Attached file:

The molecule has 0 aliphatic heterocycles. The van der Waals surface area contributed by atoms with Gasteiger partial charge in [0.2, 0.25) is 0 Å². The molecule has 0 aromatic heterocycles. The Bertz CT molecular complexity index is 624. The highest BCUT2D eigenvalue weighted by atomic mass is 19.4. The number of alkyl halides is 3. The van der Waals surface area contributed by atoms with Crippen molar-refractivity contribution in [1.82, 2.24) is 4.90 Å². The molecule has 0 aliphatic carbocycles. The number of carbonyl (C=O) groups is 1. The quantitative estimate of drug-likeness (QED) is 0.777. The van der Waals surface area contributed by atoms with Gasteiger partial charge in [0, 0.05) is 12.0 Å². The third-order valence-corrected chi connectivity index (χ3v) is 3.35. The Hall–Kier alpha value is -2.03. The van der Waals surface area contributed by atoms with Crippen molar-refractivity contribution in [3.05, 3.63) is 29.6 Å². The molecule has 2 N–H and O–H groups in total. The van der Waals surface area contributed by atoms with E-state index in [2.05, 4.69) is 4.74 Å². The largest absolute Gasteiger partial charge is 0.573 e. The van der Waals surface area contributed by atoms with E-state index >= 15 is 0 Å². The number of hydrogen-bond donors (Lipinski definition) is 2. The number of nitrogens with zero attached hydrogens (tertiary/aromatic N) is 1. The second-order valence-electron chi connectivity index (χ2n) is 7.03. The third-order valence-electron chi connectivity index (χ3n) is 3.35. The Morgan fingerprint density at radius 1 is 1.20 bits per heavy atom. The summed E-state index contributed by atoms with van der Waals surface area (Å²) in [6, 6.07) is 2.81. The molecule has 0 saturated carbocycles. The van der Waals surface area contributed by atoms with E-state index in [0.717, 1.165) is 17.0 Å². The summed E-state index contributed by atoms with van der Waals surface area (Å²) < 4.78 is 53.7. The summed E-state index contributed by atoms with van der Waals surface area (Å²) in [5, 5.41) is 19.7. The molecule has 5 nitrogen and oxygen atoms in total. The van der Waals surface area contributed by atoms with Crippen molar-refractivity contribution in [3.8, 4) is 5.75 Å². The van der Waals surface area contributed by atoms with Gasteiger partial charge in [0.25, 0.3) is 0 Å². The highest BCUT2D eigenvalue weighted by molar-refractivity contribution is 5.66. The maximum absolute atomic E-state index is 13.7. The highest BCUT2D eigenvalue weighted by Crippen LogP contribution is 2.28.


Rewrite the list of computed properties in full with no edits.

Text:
The molecule has 0 aliphatic heterocycles. The van der Waals surface area contributed by atoms with Gasteiger partial charge in [0.2, 0.25) is 0 Å². The molecule has 0 aromatic heterocycles. The Bertz CT molecular complexity index is 624. The highest BCUT2D eigenvalue weighted by atomic mass is 19.4. The number of alkyl halides is 3. The van der Waals surface area contributed by atoms with Crippen molar-refractivity contribution in [1.82, 2.24) is 4.90 Å². The molecule has 0 aliphatic carbocycles. The number of carbonyl (C=O) groups is 1. The quantitative estimate of drug-likeness (QED) is 0.777. The van der Waals surface area contributed by atoms with Gasteiger partial charge in [0, 0.05) is 12.0 Å². The third-order valence-corrected chi connectivity index (χ3v) is 3.35. The Hall–Kier alpha value is -2.03. The van der Waals surface area contributed by atoms with Crippen molar-refractivity contribution in [3.05, 3.63) is 29.6 Å². The molecule has 2 N–H and O–H groups in total. The van der Waals surface area contributed by atoms with E-state index in [2.05, 4.69) is 4.74 Å². The largest absolute Gasteiger partial charge is 0.573 e. The van der Waals surface area contributed by atoms with E-state index >= 15 is 0 Å². The number of hydrogen-bond donors (Lipinski definition) is 2. The number of nitrogens with zero attached hydrogens (tertiary/aromatic N) is 1. The second-order valence-electron chi connectivity index (χ2n) is 7.03. The third-order valence-electron chi connectivity index (χ3n) is 3.35. The Morgan fingerprint density at radius 1 is 1.20 bits per heavy atom. The summed E-state index contributed by atoms with van der Waals surface area (Å²) in [6, 6.07) is 2.81. The molecule has 0 saturated carbocycles. The van der Waals surface area contributed by atoms with E-state index in [0.717, 1.165) is 17.0 Å². The summed E-state index contributed by atoms with van der Waals surface area (Å²) < 4.78 is 53.7. The summed E-state index contributed by atoms with van der Waals surface area (Å²) in [5, 5.41) is 19.7. The molecule has 5 nitrogen and oxygen atoms in total. The van der Waals surface area contributed by atoms with Crippen molar-refractivity contribution in [3.8, 4) is 5.75 Å². The van der Waals surface area contributed by atoms with Gasteiger partial charge in [0.25, 0.3) is 0 Å². The highest BCUT2D eigenvalue weighted by molar-refractivity contribution is 5.66. The maximum absolute atomic E-state index is 13.7. The highest BCUT2D eigenvalue weighted by Crippen LogP contribution is 2.28.